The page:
Children's Nutrition – Teaching Healthy Eating to Kids

Children’s Nutrition – Teaching Healthy Eating to Kids

22 April 2022 • Words by Frank Lanigan 2 mins

Children, especially younger ones, often put up a fight when faced with vegetables on their plate—especially green, leafy vegetables. Nutrition, of course, means much more than “eat your vegetables,” but because children are early in the process of forming healthy nutritional habits, it’s important to guide them to discover the benefits of a well-balanced diet.

While there is a trove of valuable nutritional information to teach children, modeling healthy eating habits for children remains one of the most important elements in helping them develop a strong understanding of good nutrition.

Furthermore, observes registered dietician Carly Downing, recent studies provide evidence that kids who cook tend to have better diets.

“Showing kids how to cook by getting them involved – hands-on is a great way to keep them interested! They like the independence of it, too. In addition, technology gives us more access to cooking tutorial videos, how to read nutrition labels, recipe ideas, and more in a simple way for kids to understand.”

Modeling healthy eating habits and getting children involved in the kitchen are two big steps. Knowing what to cook is another piece of the puzzle. According to Carly, some core ideas about nutrition have shifted over the past decade. The phasing out of processed foods in favor of whole foods, limiting sugary fruit juices and exploring dairy milk alternatives have become mainstream in most areas.

“For example, over the years we’ve been taught to drink cow’s milk for strong bones because it contains calcium and vitamin D. However, milk actually has higher lactose and calorie content compared to some other rich sources of calcium, such as yogurt, almonds, sweet potatoes, edamame, and broccoli.”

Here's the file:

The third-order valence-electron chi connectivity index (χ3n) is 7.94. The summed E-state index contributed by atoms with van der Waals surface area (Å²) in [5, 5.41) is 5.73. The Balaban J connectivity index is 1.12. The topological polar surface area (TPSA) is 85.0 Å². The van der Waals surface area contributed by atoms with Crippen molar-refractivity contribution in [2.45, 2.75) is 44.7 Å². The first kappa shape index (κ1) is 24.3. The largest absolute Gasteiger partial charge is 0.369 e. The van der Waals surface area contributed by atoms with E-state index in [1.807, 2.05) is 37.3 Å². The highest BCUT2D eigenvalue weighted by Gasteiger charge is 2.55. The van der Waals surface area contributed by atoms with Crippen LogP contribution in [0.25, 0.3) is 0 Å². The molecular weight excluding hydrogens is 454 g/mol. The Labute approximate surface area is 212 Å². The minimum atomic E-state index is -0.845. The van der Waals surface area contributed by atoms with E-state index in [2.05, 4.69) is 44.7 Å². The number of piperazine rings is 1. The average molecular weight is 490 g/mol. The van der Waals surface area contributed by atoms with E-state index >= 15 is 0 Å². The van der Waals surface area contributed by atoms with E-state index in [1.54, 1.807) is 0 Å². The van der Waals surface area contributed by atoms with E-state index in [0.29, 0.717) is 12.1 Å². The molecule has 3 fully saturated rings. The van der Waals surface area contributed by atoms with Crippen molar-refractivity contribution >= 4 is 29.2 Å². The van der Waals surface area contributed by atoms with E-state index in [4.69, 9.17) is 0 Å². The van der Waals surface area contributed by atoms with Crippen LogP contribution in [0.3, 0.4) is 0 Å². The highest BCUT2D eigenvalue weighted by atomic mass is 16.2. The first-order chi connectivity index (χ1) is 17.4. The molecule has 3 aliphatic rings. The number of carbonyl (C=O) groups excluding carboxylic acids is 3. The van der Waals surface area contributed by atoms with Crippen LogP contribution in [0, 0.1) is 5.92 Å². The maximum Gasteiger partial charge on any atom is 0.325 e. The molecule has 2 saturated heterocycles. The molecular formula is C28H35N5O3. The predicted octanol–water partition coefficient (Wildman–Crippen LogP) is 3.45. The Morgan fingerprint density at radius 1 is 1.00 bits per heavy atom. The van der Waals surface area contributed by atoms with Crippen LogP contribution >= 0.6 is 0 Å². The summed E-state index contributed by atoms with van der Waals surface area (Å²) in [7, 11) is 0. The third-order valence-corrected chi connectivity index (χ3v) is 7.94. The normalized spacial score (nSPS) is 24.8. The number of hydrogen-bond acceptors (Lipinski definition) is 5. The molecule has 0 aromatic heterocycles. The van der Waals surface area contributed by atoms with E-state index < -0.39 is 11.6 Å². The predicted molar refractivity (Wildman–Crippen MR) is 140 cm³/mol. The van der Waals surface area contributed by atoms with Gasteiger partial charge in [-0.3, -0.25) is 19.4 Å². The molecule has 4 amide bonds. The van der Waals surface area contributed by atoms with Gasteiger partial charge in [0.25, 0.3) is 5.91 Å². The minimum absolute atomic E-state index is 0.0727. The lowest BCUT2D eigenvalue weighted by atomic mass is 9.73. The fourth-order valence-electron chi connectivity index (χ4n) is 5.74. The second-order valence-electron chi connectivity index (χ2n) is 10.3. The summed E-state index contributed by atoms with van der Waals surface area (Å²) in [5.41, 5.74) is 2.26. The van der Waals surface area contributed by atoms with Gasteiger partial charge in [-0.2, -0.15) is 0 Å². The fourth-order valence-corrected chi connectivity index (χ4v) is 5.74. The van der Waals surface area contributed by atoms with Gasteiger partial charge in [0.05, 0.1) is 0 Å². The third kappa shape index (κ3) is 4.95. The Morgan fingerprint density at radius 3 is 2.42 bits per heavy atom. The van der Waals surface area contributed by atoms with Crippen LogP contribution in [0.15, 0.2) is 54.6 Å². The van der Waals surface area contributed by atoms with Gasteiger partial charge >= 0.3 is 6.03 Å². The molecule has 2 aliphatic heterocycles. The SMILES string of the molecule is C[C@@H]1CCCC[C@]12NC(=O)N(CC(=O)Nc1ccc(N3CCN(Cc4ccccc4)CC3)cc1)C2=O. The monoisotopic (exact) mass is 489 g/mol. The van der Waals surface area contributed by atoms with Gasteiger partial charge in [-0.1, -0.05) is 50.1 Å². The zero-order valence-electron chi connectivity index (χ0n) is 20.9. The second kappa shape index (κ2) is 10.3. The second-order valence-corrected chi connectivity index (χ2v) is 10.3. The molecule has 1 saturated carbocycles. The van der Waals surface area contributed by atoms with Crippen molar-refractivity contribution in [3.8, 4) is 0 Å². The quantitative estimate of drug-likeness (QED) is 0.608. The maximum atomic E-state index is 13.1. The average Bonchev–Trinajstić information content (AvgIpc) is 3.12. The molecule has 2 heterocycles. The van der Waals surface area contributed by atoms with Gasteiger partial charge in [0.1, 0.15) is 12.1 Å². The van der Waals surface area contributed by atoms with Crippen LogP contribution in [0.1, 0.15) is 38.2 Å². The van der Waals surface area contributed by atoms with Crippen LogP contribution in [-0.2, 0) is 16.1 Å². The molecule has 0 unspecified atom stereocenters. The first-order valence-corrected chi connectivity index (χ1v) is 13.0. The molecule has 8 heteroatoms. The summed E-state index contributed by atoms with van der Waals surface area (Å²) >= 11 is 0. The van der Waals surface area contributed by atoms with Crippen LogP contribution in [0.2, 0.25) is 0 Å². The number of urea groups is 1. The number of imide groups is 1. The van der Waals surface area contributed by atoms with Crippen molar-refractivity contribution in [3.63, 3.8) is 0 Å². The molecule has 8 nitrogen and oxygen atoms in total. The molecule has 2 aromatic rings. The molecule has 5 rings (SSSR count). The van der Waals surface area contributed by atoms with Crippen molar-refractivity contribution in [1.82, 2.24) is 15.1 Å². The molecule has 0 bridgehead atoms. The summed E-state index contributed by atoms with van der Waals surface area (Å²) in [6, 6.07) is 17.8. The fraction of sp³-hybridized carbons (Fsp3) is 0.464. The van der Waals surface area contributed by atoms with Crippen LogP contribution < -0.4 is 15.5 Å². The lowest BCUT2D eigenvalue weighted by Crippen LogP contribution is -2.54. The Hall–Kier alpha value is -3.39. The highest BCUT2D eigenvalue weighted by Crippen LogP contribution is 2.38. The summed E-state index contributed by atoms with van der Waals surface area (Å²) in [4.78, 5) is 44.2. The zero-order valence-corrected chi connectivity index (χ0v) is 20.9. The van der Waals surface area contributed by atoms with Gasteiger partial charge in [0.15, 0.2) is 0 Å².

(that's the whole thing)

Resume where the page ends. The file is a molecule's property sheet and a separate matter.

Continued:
With research constantly exploring new avenues of thought concerning nutrition, the best thing to do is have a plan in place for cooking nutritious meals with your child. Do this even if it is just one or two nights per week, too.

Children’s Nutrition – Tips to Get Kids Involved in the Kitchen

Know what to look for at the grocery store.

Take your child with you and piece together a menu that they can get excited about! There is some truth to the advice to shop the perimeter aisles. That’s where the vegetables and other fresh, unprocessed foods will tend to be.

It’s okay to indulge in a dessert or something sweet once in a while.

just make sure to watch the portion sizes. Seeing that these treats can be enjoyed in moderation will help children understand their place in their overall diet.


Your meals don’t have to be familiar every time. Use cooking channels, blogs, and the internet to find new recipes and methods of preparing dishes.

Try to eat together.

If you’re preparing lunch for the school day, this more than likely can’t be done. Try to have a family dinner after you and your child have cooked together, though. Share ideas about what you like about a dish, what you dislike, and what you’d like to try next time.

Check out our blog, The 4 Pillars of a Healthy Child, to learn more ways to ensure your child is as healthy as can be!

Frank Lanigan

I’m Frank Lanigan, a Memphis-based freelance writer with experience in journalism, copywriting, technical writing, and more. No matter the type of format, I love making connections with people, telling their stories, and providing the best possible information to my readers.